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    These Moms Want To Know Why "Highlights" Magazine Doesn't Include LGBT Families

    The magazine says the "topic of same-sex families is still new."

    This is Kristina Wertz, her partner Kara Desiderio, and their 1-year-old daughter, who absolutely loves Hello Magazine, the version of Highlights for kids under two.

    Kristina Wertz

    Highlights, of course, is that magazine that's been around seemingly forever and can be found in classrooms and pediatrician offices across the continent.


    "She loves books in general and she particularly loves Hello and carries them around all day," Wertz told BuzzFeed News.

    She and Desiderio liked how the magazine showed such diverse people and families, but something was missing.

    "We read Highlights so often, it’s become such a big part of our daily life, and we always noticed there’s no representation of same-sex parents," said Wertz.

    Desiderio sent an email to Highlights on Sept. 30, saying how much their daughter likes the magazine and how they'd like to see families like them represented.

    "I appreciate that there is racial diversity represented in the magazine, but I'm very disappointed that there is no representation of same sex parents," wrote Desiderio.

    "Since becoming a parent, I feel keenly aware of the messages kids’ books send to tiny minds. There is a deep need for books that positively reflect back the diversity of the world around us and I hope that Highlights embraces that diversity because we would love to keep highlights in our little one's life as she keeps growing."

    They received a message from magazine saying their concerns were sent to the editorial department, with a response from them expected to follow.

    But after two weeks passed without a response, Wertz reposted the email on Highlights' Facebook page.

    This time, a response came quickly. Highlights responded that "the topic of same-sex families is still new" and they "believe that parents know best when their family is ready to open conversation" on the topic.

    Facebook: HighlightsforChildren

    It was hardly a satisfying response for Wertz.

    "That’s when I was more offended, honestly. They called my family a 'situation' and they let us know they were proactively excluding same-sex families," she said.

    By this point, the post was picking up steam, with other parents calling out Highlights for their reply.

    "This is disappointing. My family doesn't have a 'situation,' we simply have a family," wrote one mom.

    Even opposite-sex parents expressed disappointment in Highlights' response.

    "Even though my kids are being raised in a 'traditional'

    family, we seek out media, schools, and experiences that expose them to the wonderful diversity of our world. It's sad to know that a magazine I remember so fondly from my own childhood doesn't support the same diversity," said another parent.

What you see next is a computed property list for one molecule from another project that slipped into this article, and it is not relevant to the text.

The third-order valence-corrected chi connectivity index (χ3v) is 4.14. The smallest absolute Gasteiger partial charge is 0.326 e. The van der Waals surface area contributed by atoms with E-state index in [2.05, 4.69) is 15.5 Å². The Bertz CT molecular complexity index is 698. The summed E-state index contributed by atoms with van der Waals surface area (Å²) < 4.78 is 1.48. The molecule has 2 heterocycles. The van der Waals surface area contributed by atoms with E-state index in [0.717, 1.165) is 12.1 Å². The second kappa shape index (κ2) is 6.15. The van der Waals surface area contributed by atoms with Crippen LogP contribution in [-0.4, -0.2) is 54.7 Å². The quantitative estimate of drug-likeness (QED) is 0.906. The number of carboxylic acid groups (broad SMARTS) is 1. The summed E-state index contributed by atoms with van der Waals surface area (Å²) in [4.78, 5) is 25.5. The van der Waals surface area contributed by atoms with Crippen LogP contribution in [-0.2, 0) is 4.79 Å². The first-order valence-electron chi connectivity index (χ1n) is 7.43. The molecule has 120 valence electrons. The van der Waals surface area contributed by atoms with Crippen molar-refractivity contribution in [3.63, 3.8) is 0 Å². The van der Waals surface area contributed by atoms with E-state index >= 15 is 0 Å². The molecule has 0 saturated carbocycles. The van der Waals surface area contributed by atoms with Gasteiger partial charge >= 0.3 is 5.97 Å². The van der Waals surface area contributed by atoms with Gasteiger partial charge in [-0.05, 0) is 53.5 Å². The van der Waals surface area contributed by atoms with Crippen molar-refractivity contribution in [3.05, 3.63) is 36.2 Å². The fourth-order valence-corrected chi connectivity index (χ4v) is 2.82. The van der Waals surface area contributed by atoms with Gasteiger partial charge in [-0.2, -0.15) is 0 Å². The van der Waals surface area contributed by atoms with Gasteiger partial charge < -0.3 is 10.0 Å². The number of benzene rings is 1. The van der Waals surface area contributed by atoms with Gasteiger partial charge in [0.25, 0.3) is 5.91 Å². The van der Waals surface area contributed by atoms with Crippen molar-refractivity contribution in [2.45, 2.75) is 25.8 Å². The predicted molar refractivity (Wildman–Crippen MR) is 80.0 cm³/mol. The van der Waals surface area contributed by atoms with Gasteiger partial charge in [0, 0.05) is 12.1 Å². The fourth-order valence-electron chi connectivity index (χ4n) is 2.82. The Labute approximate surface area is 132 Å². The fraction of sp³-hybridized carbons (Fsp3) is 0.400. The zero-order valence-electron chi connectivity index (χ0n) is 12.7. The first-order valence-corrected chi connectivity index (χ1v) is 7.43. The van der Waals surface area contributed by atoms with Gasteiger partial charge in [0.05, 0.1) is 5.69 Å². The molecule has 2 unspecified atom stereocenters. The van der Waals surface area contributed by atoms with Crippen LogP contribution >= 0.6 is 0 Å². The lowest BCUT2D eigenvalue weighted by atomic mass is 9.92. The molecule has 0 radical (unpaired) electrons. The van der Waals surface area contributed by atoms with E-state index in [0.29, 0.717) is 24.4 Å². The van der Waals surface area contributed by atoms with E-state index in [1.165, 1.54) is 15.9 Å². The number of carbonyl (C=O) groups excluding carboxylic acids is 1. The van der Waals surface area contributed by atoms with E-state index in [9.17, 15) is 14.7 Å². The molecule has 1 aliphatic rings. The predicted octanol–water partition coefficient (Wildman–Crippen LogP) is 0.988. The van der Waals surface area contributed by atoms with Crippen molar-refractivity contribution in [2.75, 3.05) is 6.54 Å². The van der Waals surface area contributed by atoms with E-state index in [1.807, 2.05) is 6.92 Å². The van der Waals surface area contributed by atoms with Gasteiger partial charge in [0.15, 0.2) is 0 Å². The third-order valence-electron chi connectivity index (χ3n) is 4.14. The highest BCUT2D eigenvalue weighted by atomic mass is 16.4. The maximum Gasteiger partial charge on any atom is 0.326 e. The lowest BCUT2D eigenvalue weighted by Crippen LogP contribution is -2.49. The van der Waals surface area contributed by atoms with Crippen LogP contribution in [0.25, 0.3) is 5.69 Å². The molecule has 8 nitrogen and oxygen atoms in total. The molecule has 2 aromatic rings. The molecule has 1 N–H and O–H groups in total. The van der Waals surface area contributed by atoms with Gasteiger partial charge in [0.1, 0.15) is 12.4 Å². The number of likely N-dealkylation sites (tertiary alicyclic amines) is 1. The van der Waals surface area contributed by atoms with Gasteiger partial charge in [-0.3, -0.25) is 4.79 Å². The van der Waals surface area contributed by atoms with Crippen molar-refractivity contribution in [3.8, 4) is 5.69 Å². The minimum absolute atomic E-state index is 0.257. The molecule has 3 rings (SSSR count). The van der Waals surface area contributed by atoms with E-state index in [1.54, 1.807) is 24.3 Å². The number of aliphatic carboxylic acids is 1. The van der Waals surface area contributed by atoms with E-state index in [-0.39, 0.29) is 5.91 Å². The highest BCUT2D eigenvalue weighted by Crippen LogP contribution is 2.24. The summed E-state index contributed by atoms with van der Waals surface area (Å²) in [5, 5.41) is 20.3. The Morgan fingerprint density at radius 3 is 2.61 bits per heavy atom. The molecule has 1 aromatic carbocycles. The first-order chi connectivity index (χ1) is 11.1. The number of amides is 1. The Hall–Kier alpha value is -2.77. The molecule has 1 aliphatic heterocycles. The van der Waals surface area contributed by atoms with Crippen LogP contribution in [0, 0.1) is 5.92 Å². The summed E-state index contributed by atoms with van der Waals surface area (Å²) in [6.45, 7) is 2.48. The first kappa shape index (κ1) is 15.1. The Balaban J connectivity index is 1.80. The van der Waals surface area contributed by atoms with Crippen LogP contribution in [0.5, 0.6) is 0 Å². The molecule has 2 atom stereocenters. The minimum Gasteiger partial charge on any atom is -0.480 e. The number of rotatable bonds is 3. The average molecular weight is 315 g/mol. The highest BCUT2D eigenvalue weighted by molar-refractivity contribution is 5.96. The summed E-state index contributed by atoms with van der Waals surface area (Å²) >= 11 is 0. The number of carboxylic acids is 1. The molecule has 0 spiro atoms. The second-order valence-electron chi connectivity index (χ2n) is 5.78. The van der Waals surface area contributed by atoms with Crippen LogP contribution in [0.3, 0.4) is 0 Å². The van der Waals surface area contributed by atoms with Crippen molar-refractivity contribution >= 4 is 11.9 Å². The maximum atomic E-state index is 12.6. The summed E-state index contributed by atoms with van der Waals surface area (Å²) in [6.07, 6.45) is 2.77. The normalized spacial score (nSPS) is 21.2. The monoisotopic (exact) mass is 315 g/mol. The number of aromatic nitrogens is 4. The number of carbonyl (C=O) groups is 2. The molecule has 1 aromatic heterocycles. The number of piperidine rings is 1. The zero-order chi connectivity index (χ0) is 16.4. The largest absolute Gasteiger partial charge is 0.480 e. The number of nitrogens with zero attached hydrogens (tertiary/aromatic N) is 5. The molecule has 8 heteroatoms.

As the backlash mounted, the magazine posted another reply, this time saying LGBT inclusion was more a matter of "how" and "when" than "if."

    Still, the comments piled up. Some people shared photos of their own families to show that same-sex parents are already visible in the world.

    "Reading your follow up response was not a highlight of my day," wrote this mom.

    "Feature us like any other family, going to the park, celebrating a holiday, eating dinner, getting ready for school and work. The 'when' should have been yesterday or, even better, many years ago. A greater sense of urgency would be welcome by many. Nothing age inappropriate or complicated about my family."

    When reached by BuzzFeed News, Highlights directed us to a statement on their website that expressed regret for how things were handled.

    "In our initial response, our words weren’t reflective of our values, intentions or our position, and we apologize. We want to assure you that we have read every message and are listening carefully," the magazine stated.

    "We know that there are many ways to build a family, and that love is the essential 'ingredient.' This conversation has helped us see that we can be more reflective of all kinds of families in our publications. We are committed to doing so as we plan future issues."

    While Wertz has noticed the improvement in Highlights' responses, she still wants a clear timeline as to when the magazine will include LGBT representations. Until then, she and her partner aren't sure they'll keep subscribing.

    "It's a sad reminder that our daughter is growing up in a world that thinks her family is something to be hidden," Wertz said. "We’ve made so much progress but it’s easy to forget sometimes that there are people who think their children shouldn’t be around LGBT people or who don't want us to exist."

    Contact Lauren Strapagiel at

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